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McCombs Business Dean Hartzell named interim president of UT Austin
University of Texas System Board of Regents Chairman Kevin Eltife announced that the Board and Chancellor James B. Milliken have selected Dean Jay Hartzell of the McCombs School of Business at The University of Texas at Austin to serve as the university’s interim president.
“We have observed Jay Hartzell’s outstanding leadership for years, and every member of our Board and the Chancellor have full confidence in Jay’s abilities to navigate UT Austin through this unprecedented time in the university’s and nation’s history,” Eltife said.
“Jay Hartzell is a Longhorn for life. Over the past 25 years, he has been a student, professor and academic leader on the Forty Acres and a leader nationally in business education and real estate finance. There is no one better suited to lead the flagship campus, inspire Longhorn Nation and move our university forward.”
“Dean Hartzell has done a superb job leading one of the largest colleges on campus, and he has built trusted relationships with faculty and students as well as with alumni and state leaders. As Chairman Eltife and I spoke to Regents about candidates who could provide the strong interim leadership UT Austin needs today, it became quickly apparent that Jay had the confidence of everyone. He is highly regarded on campus and off and is well positioned to lead the institution through these challenging times,” Milliken said.
Hartzell will take over for President Gregory L. Fenves, who announced this week he will be leaving UT Austin to become president of Emory University in Atlanta. They will work together to ensure a continuity of leadership, create a smooth transition and support for students, faculty members and staff members, and continue with the ongoing strategic directions of the campus.
As McCombs dean, Hartzell has already been heavily involved in managing the university’s response to the spread of COVID-19 this spring. He will lead those efforts campus-wide as interim president while also preparing for the 2021 legislative session and post-crisis planning.
Hartzell, 50, earned his PhD in finance from UT in 1998 and then returned in 2001 as a faculty member. He holds the Lois and Richard Folger Dean’s Leadership Chair, the Centennial Chair in Business Education Leadership, and the Trammell Crow Professorship in the McCombs School of Business. He has developed collaborations with multiple schools, colleges and departments across campus, including Dell Medical School, the Department of Computer Science and the Moody College of Communication.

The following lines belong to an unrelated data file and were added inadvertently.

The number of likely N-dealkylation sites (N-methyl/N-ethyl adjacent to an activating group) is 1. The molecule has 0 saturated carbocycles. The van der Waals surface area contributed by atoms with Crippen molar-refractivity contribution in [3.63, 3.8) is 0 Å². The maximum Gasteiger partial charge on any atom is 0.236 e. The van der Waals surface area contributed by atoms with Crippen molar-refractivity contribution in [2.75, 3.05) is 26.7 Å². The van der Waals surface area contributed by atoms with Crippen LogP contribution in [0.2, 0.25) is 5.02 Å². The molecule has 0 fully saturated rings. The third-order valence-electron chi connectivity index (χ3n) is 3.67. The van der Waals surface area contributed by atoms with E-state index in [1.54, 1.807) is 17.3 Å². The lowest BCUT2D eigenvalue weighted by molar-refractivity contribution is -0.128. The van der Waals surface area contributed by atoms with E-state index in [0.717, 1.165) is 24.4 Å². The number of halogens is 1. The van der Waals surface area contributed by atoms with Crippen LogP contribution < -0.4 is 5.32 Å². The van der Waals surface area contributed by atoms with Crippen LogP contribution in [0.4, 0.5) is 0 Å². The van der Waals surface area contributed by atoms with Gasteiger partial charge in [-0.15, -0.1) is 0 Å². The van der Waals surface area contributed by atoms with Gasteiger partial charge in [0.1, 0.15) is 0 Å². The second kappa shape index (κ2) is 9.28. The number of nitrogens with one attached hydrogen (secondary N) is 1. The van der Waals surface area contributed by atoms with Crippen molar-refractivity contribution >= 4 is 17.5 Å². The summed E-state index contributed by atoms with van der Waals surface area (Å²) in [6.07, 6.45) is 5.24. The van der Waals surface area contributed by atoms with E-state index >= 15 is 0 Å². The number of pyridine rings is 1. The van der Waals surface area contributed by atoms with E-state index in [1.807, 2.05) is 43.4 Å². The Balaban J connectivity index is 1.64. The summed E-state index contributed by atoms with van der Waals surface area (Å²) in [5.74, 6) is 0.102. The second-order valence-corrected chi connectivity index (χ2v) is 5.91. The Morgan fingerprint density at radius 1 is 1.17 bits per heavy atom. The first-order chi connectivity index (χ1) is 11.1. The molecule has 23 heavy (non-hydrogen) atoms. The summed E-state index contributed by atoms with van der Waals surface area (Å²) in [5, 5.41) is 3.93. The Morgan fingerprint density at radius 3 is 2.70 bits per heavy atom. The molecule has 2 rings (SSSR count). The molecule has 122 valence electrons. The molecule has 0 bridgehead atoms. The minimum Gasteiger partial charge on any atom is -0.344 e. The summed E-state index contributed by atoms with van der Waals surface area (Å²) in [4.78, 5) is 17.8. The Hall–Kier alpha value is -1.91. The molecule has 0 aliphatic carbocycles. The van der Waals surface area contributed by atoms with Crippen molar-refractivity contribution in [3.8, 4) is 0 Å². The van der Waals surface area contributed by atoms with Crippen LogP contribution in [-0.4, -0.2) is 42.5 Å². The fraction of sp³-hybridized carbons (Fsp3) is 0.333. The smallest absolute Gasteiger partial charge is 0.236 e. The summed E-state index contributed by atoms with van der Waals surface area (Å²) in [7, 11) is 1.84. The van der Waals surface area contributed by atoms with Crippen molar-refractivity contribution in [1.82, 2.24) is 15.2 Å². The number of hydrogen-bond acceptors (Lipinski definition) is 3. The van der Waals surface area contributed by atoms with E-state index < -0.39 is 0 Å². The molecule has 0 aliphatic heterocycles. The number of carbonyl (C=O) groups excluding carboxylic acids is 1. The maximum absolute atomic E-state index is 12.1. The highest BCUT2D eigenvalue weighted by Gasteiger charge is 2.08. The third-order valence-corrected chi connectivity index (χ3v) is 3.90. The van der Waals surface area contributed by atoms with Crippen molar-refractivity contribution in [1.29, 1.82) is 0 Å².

Hartzell served at various times as senior associate dean for academic affairs, executive director of the McCombs School’s Real Estate Finance and Investment Center, and chair of the Finance Department before becoming dean in 2016. He established McCombs’ one-year Master of Science in Finance degree, created the Undergraduate Real Estate Certificate Program, and oversaw the completion of the fundraising, construction and opening of Rowling Hall, the 500,000-square-foot graduate business facility.
“I am very grateful to Chairman Eltife, the Board of Regents and Chancellor Milliken for this opportunity to lead UT at such a crucial time,” Hartzell said. “The Forty Acres have been my home for most of my life and I look forward to working with our fantastic leadership team, alumni, faculty, staff and students to lead UT through today’s crisis and create an even brighter future for this great university.”
About The University of Texas System
For more than 130 years, The University of Texas System has been committed to improving the lives of Texans and people all over the world through education, research and health care. With 14 institutions, an enrollment of nearly 240,000 students and an operating budget of $21.1 billion (FY 2020), the UT System is one of the largest public university systems in the United States. UT institutions produce more than 60,000 graduates annually and award more than one-third of the state’s undergraduate degrees and more than half of its health professional degrees. Collectively, UT-owned and affiliated hospitals and clinics accounted for more than 8.2 million outpatient visits and 1.6 million hospital days last year. Across UT institutions, research and development expenditures total $2.9 billion – the highest in Texas and second highest in the nation among public higher education systems – and the UT System is regularly ranked among the top 10 most innovative universities in the world. The UT System also is one of the largest employers in Texas, with more than 21,000 faculty – including Nobel laureates and members of the National Academies – and more than 83,000 health care professionals, researchers and support staff.